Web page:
By using the definition of refined mortality, there were 607 breast cancer deaths during 4.8 million person-years in the study group and 846 breast cancer deaths during 6.3 million person-years in the control group during the reference period (from 1970 to 1985; ie, before the start of service screening), resulting in an RR of 0.94 (95% confidence interval [CI], 0.85-1.05). For the study period (from 1986 to 2005), there were 803 breast cancer deaths during 7.3 million person-years in the study group (Table 2) and 1238 breast cancer deaths during 8.8 million person-years in the control group (Table 3), resulting in an estimated crude RR of 0.79 (95% CI, 0.72-0.86), (Table 4). The crude cumulative breast cancer mortality per 100,000 person-years is illustrated in Figure 2. The curves start to diverge after 3 years and continue to diverge throughout follow-up.
I personally have problems with all of the above as well as their ignoring the fact that excess iodine can cause or aggravate Hashimoto's thyroidosis.
I also have a problem with the iodine peddlers claiming that high dose iodine cures pretty much everything under the sun including all forms of hypothyroidism. There are actually a number of things that can cause hypothyroidism and not all can be treated with iodine since not all forms of hypothyroidism result from an iodine deficiency.
They also claim that high dose iodine has been used to treat hyperthyroidism. Although this is true they are overlooking the mechanism. When doing excessive levels of iodine the thyroid actually shuts down to protect itself from the poisonous levels of iodine. I am taking care of someone right now that developed iodine poisoning from his medication. This initially threw him in to hyperthyroidism and the thyroid started shutting down. We took him to a new cardiologist who confirmed the drug was the problem and cut his dosage in half. This caused his thyroid to go in to a severe state of hypothyroidism. He is now off the drug completely and taking an herbal formula to support his thyroid and is quickly recovering.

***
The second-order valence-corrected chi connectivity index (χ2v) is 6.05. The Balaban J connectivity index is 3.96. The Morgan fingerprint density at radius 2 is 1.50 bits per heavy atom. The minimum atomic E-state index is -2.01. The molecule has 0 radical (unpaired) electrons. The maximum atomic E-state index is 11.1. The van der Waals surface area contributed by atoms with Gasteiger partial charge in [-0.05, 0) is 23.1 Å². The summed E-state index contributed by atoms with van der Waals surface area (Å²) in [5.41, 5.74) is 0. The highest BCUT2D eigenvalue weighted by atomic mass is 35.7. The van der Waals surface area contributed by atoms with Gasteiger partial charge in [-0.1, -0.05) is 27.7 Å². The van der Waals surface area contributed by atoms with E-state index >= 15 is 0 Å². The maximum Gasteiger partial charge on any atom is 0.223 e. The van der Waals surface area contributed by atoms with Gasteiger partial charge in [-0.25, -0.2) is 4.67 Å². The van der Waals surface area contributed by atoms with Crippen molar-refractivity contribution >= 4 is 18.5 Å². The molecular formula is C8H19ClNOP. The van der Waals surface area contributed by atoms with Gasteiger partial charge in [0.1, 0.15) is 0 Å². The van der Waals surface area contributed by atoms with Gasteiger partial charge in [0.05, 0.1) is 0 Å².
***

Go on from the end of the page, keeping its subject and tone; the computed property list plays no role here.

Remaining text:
People need to realize that yes iodine is essential to the body, but they also have to use some common sense and realize that iodine is also poisonous in high amounts. Look at these examples:
After using a treatment, please share your results
Great example of excess iodine side effects
And more on the bogus brominism claims:
Iodism debunked? Not even close!!!
Toxic Bromine In Our Food Supply?
More misinformation from the iodine forum.
And on iodine safety issues:
MedCapsules Forum - Iodine Safety/Issues
Last edited by JamesS; 08-09-2012 at 11:49 AM.
Yeesh. I stopped reading after the third post.
This is all I want to know:
I like nori and kombu kelp. Is one serving every other day or so (1 mg/day total I and I-) going to help me, harm me, or make no difference?
5'0" female, 42 years old. Started Primal October 31, 2011, at a skinny fat 111.5 lbs. Low weight: 99.5 lb on a fast. Current weight: 109 lbs because of travel.
MY PRIMAL: I (try to) follow by-the-book primal as advocated by Mark Sisson, except for whey powder and a bit of cream. I aim for 80-90 g carb/day and advocate a two-month strict adjustment for newbies. But everybody is different and other need to tweak Primal to their own needs.
I think your "dose" of sea veggies sound very much the norm for that hypothetical healthy Japanese person we keep discussing.
Whole foods are good. Munch on.
Last edited by Paleobird; 08-09-2012 at 10:06 AM.